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September 14, 2001

Where were you when the World Trade Towers fell?

I have no doubt that this question will stand along side those for Pearl Harbor and the Kennedy assassination.

It happened only a few hours ago, as I write this, and my intended lighthearted column will not do.

I tried calling friends in NYC, just to know, but got only busy signals. Kathy Berg did reach her son, who lives about a mile from the World Trade Center. They had heard “something” but didn’t think much of it and went to work as usual. Of course, soon enough they knew, from the dire reports, subsequent panic, and overwhelming smoke.

My stepdaughter called this morning and asked if I was “watching this.” I said no. She said it was terrible but didn’t say exactly why. What she was really calling about was to let us know the bear had come back, so we should watch our trash again.

Her voice was off, but I figured she was tired, what with a two-week-old baby and all. I went for tea, with my copy of physicist Richard Feynman’s memoir in hand, only to find the Cornucopia bakery empty and the quiet urgency of NPR on their radio. I finally understood my daughter’s voice.

I tried to conjure images of the old NYC skyline before the towers. It was too strange to imagine. I went home to watch the awful footage.

I had Feynman’s memoir because I was trying to find the page on which he tells his experience watching the first atomic bomb test. I found it. But, on the heels of the terrorist attacks, I could only think of the carnage from the Bomb, of the never-ending wars and destruction and suffering before and since — all of it in that mind-spinning way that turns the world into nonsense.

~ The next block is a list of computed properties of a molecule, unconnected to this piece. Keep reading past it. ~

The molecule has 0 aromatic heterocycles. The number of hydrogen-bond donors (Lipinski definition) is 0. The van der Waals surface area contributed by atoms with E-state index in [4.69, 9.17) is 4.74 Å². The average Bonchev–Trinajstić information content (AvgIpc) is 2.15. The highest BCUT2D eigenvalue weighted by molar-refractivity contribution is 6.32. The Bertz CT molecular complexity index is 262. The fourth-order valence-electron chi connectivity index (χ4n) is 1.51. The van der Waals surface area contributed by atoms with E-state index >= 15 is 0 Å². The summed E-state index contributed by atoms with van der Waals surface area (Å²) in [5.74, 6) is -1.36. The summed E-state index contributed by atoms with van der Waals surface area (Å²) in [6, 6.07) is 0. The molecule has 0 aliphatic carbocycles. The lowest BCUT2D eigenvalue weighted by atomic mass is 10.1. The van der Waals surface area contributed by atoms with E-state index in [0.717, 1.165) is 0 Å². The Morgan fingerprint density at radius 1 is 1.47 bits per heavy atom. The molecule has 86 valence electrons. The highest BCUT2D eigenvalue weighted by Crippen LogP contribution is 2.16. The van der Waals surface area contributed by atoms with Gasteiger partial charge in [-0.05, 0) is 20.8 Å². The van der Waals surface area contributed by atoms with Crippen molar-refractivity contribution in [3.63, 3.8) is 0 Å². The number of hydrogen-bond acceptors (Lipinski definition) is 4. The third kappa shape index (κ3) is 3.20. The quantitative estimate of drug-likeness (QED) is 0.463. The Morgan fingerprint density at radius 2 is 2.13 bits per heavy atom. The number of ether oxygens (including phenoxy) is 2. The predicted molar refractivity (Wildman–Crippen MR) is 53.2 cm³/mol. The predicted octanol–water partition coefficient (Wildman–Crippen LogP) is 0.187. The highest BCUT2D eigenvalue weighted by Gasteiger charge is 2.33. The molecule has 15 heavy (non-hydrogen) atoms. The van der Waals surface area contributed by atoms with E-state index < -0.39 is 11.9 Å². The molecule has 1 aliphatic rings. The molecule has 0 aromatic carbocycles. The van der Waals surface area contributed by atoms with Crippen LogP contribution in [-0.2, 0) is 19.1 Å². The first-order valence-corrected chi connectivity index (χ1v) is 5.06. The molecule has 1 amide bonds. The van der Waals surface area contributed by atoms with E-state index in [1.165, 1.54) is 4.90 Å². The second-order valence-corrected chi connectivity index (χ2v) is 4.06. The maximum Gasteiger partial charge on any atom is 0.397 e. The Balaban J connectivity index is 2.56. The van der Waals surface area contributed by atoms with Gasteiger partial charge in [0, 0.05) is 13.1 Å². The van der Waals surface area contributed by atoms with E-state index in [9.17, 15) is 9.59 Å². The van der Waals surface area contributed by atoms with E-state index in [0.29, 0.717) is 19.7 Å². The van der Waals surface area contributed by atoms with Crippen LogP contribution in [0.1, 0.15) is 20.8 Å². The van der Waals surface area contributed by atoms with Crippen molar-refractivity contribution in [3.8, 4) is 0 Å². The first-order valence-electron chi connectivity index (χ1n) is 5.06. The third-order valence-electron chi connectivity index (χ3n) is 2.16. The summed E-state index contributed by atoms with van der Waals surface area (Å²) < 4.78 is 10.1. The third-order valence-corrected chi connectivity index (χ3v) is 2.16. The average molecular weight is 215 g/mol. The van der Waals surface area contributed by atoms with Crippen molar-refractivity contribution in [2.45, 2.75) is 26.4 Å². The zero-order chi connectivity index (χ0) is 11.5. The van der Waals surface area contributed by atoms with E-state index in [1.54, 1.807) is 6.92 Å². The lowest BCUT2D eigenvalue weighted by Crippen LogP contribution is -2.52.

Feynman’s anecdote had been obliquely related to my original article, which even now has a little lesson in it. It was about Maxwell’s Demon.

James Clerk Maxwell, a father of modern physics, had imagined a microcopic demon who could defy the Second Law of Thermodynamics by operating a trap door between two chambers of gas. It would let fast molecules go one way and slow molecules the other, thereby heating one side, cooling the other, without requiring thermodynamic work: a free decrease in entropy.

The catch is, of course, that the demon is part of the “system” and must consume energy to do his own work, no matter how microscopic. All local decreases in entropy require at least an equal increase somewhere else.

There is an analogous relationship in human affairs. Communities at all kinds require the input of “work” to keep going. “Life” is energy flow — whether biological, organizational, institutional, political, whatever.

Our democracy and our freedoms are in this way living things that require constant feeding. As strange and helpless as most of us feel on a day like this — the day the towers fell — we must not forget that everything we do matters. We are part of the energy flow.

It has always been the case that our technologies are useful for good and bad. One of the biggest threats in our world today is from the incomprehensible actions of terrorists for whom even their own lives mean nothing. They become pawns of evil. As the world gets “smaller,” it will take more energy, more work, and more vigilance for us all to live together. Best wishes to us.


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